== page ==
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Books that put viewers in a bind

Artist-designed tomes at the Getty must be judged by their covers or a couple of pages, which is fitting for this inaccessible genre.

June 07, 2005|David Pagel | Special to The Times

"The Artist Turns to the Book" is a pleasant-enough sampling of 30 works from the nearly 5,000 held in the research library at the Getty Research Institute. Installed in 11 glass-covered cases and deep picture frames in the coatroom-size gallery off the institute's main entrance, this selection of books made by artists presents a little of this and a little of that. But big questions -- about the relationship between art and books, looking and reading -- are raised by the odd hybrids, whose neither-fish-nor-fowl ambiguity invites speculation about public access to art.

Some of the artists have made books that aspire to be hand-held footnotes to art and literary history. Albert Dupont has reprinted a poem by Stephane Mallarme on unbound transparent pages, meant to be rearranged by readers. Mikhail Karasik imitates the look of Russian Dada and Constructivism in four books housed in slipcovers that are enlarged versions of old Soviet-era matchboxes. And Charles Hobson's folding, accordion-style book takes the shape of a metronome, which Surrealist Man Ray made famous in works about love, loss and remembrance.

Others artists have immersed themselves in the present, making books that gather contemporary data and preserve it for posterity. The best in this category are the most straightforward: the 1967 second edition of Ed Ruscha's 1963 "Twenty-Six Gasoline Stations," and Sophie Calle's 1984 interviews with famous and anonymous Angelenos. The oldest work on display, Ruscha's picture book, presents 26 black-and-white portraits of gas stations between Oklahoma City (where Ruscha was born) and Los Angeles (where he became an artist). Bound in pink leather, Calle's "Los Angeles" features transcribed interviews that respond to the French artist's question: "Since LA is literally the city of the angels, where are the angels?"

The least engaging works in this group are over-produced fetishes. They don't document the present for future interpretations so much as process it through the artist's consciousness, emphasizing personal touch, style and expression.

Examples include Don Glaister's polished aluminum book that pays homage to the Brooklyn Bridge's steel cables; Robin K. Price and Emily Larned's collaboration on a metal and wood volume of overprinted pages; and Stephan Kohler and Clemens-Tobias Lange's production of an artsy coffee table book filled with romanticized images of Yucatan farm life.

Preciousness also plagues Mary Heebner's scrapbook of visits to the caves of Lascaux and Rouffignac, which includes semi-abstract paintings made of ochre, mica, graphite and carbon pigments on handmade abaca paper. The same goes for Rebecca Horn's abstract etchings on fragile chine-collee paper, which are printed with inks made from bark, seeds and litchi nuts.

A third group of artists looks to the future. Building on the format of children's books, their wide-ranging works suggest that adults have a lot to learn from kids and that imaginative play is essential. It's the largest and liveliest of the categories and includes Lois Morrison's "Mexican Dog-Tosser," a dark yet whimsical tale of a one-man road-kill cleanup crew; Diane Jacobs' similarly Grimm-inspired alphabet lesson; and Kara Walker's pop-up book in which delight and dread interbreed. All three can be read on numerous levels, from the personal to the political and back again.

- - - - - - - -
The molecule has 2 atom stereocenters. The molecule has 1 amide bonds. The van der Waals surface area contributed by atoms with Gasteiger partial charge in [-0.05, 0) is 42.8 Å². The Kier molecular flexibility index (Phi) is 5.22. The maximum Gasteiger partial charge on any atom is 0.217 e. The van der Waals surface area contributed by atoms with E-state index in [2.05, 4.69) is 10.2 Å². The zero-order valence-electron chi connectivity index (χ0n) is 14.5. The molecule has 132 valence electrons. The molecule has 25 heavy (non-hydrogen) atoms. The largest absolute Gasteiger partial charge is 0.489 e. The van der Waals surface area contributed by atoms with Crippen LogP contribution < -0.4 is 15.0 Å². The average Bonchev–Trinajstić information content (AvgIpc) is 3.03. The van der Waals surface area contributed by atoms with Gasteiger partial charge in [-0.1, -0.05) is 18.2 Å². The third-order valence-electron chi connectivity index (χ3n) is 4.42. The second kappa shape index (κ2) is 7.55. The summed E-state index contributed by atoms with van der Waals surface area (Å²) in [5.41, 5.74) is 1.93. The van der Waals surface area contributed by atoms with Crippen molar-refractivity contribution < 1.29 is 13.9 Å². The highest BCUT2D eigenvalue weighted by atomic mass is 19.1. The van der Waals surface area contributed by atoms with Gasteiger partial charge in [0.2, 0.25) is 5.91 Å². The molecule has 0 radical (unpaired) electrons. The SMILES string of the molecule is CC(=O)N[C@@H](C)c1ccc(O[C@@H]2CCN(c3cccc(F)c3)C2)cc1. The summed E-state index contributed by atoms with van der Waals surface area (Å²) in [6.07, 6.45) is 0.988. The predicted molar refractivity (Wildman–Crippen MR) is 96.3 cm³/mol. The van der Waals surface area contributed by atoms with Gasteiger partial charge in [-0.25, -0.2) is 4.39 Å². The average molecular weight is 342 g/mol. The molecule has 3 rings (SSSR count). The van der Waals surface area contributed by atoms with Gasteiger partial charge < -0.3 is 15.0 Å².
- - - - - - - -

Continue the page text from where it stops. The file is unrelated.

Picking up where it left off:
Kids of all ages are the audience for Ronald King and Roy Fisher's four big books, which contain pockets for 13 beautifully designed puppets that allow the stories to spring off the page. Julie Chen and Barbara Tetenbaum's homage to Erik Satie's "Ode to a Grand Staircase" unfolds like a dollhouse screen to make a world of its own. Claire Van Vliet's accordion book of bright patterns is accompanied by a CD.

The biggest problem with the show is that visitors can't touch the books, much less thumb through their pages. Instead, we are too often forced to judge a book by its cover, or a pair of pages to which it is opened. Sometimes the only access to a volume's mysteries is by way of a wall label, a dissatisfying practice, especially for readers who want to see things for themselves.

This drawback is not limited to the Getty exhibition. It goes to the heart of artists' books, a subgenre that is deeply conservative.

Many avant-garde artists have flirted with the medium but few have kindled romances, much less sustained them. That's because artists' books appeal to the most exclusive, least public aspects of art and reading: ownership, one-on-one delectation and too-expensive-to-be-mass-produced snobbery.

Artists' books are almost always handmade, in small, often self-published editions. Most go out of their way to distinguish themselves from paperbacks, which make great literature available for a pittance. And no matter how expensive a painting gets, a museum can hang it so that many people can experience it up close and in person.

Artists' books function differently. In a sense, they provide the worst of both worlds, replacing the cheap accessibility of books and the readily shared pleasures of publicly presented art with the fetishized preciousness of collectibles.


'The Artist Turns to the Book'

Where: Research Institute Exhibition Gallery, the Getty Center, 1200 Getty Center Drive, Los Angeles

When: 10 a.m. to 6 p.m. Tuesdays, Wednesdays, Thursdays and Sundays; 10 a.m. to 9 p.m. Fridays and Saturdays; closed Mondays

Ends: Sept. 11

Price: Free; parking, $7

Contact: (310) 440-7300,

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